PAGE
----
The Great 1994
APS Meeting & Photo Safari
This article is part of the PPSA Online Magazine
by John Johnson
Volume 8 Number 1 - Spring 1995
The weather was gray and cloudy in Los Alamos as I rushed around that Friday afternoon.
I was busy trying to finish my transparencies and get the final version of a press
release before I had to leave for the Spring American Physical Society meeting
in Crystal City, VA.
It's difficult to remember everything that happened on this trip, and often things
will get out of order as they work their way out of my head and onto paper. I know that
I made it to the airport on time, and had an uneventful trip. I was upgraded to a
Lincoln Continental at the airport, due in part to my pleasant demeanor and mostly
because their weren't any smaller cars available. Then I headed off to the Crystal City
Hyatt Regency. I would just as soon have stayed at the Day's Inn at Iwo Jima with the
Michigan State contingency. The service was poor and the room meager. The conference
didn't even provide complimentary juice or coffee. It was a good thing I had some
free time between the meetings I planned on attending. I wanted to take a lot of
pictures this trip, and that meant not being in Crystal City very much.
Crystal City isn't a bad place. It seems like it sprung up from the conference
business that naturally occurs near a major airport like Washington National.
It even has it's own Metro stop, although it's quite a hike from the Hyatt.
There are a fair number of apartment buildings scattered around, but most of the
people seem to come to Crystal City for work, and the place is dead at night.
Anyhow, Raman and the MSU gang showed up Sunday night. Carl Nelson showed up with
new olive green suit in hand, to try and find a job at the APS Job Fair. Well, let me
tell you that it wasn't fair! Neither Carl or I ended up with any decent leads. Now
a year later, Carl is working at a museum in Ann Arbor as he tries to finish his
thesis and I am soon to be out of work with still no job leads. But that's beside the
point. Raman, Carl, Shigeru, John Kelley and I caught a late dinner there at the Hyatt.
We were treated to inflated prices, mediocre food and poor service. Every time I
tried something new at the Hyatt I was disapointed. It was getting late, so I hit the
sack and they headed back to the Day's Inn.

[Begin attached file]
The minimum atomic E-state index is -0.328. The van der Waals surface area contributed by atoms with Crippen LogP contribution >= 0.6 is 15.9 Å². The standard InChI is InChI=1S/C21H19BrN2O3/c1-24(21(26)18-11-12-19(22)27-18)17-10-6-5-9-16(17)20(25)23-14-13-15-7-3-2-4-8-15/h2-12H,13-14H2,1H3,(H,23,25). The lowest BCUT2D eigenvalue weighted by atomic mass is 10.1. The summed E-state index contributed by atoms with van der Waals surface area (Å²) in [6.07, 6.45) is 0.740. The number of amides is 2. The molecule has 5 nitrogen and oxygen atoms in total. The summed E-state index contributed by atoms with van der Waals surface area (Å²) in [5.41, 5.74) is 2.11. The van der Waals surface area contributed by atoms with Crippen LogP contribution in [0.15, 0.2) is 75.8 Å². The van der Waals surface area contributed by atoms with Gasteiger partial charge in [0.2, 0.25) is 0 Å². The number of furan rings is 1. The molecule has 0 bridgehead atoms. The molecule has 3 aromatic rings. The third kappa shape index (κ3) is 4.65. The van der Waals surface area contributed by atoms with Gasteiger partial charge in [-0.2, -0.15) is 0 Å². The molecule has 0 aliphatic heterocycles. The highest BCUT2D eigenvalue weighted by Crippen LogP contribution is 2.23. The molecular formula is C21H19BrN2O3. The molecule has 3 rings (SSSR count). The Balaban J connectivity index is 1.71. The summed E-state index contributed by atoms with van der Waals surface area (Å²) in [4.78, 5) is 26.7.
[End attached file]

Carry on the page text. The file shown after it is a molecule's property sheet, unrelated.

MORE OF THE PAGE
Well, I did register for the APS Job Fair Monday morning. And Carl and I waited
around in our suits hoping for an interview. We had no luck, although Carl pressed
the flesh in his search for a teaching job. As I recall, Raman and Carl and Debbie and I
headed out for a nice dinner that evening. The place that we thought we were going to
had turned into the headquarters for some religion I think, so we ended up eating
"continental cusine" at a resturant near dupont circle.
We rushed back to
the Hyatt after eating so I could present my paper on the latest way to use an
LRAD. I was the last talk of the night, only because Jeff Johnson didn't show
up to present his paper. Jeff and I work together so they asked me to give half
of his talk. Well, he never had a talk, so I kind of ignored them. I was feeling
bloated and sleepy from the big meal and I was waving the laser pointer around
too much. I was later told that I aimed the laser pointer at a posterior region
of a female co-worker a bit too long. Oh well, this talk was so late at night
that no one important was there to chastise me over this small fact. Despite the
obligatory person asking if we had an LRAD that did laundry, I thought the talk
went very well. I was glad it only lasted 10 minutes.
Tuesday afternoon, Raman and Carl and I went off to a "High Tech Job Fair"
out in the suburbs. It must have taken us 40 minutes to get there only
to realize that we weren't computer science or EE majors and no one wanted
to hire us. More rejection.
As for the rest of the week, it kind of flew by. So without regard for
the actual order of events, let me present the highlights as I remember them.
Photography on the Mall
I had some time to myself while Raman and Carl were respectively attending colleague's
presentations and sucking up for employment, so I spent one morning out on National Mall
I started off by taking the Metro to the Farragut North stop. I bought a Snapple at a cart
on the way towards the mall and soon I was at the White House. I had borrowed Raman's telephoto lens
so I started peeping in the White House windows. As usually happens when I travel to DC, the President
was out of town. It was a beautiful, clear day though, so I snapped off some good pictures and
moved on. The next stop was the Washington Monument. Of course the elevator was broken, and they
wouldn't let me just climb it, so I headed across past the reflecting pool to the Vietnam memorial.
I'd never been to the Vietnam memorial before and it was quite moving. I mean, you think
that a wall of names isn't going to have any impact. What moves you is seeing people search
for the name of a loved one. A father, a brother... more often than not someone close who
was in their teens still who died in a God forsaken country fighting a war that they didn't
understand. Name after name on the wall of real people who came back in body bags, if at all.
Hundreds of men are still unaccounted for. You realize quickly the real cost of war is in
human lives. Whether you win or lose there are people giving that ultimate sacrifice. Then
at a memorial like this, you also see the other victims. The ones who have to live with the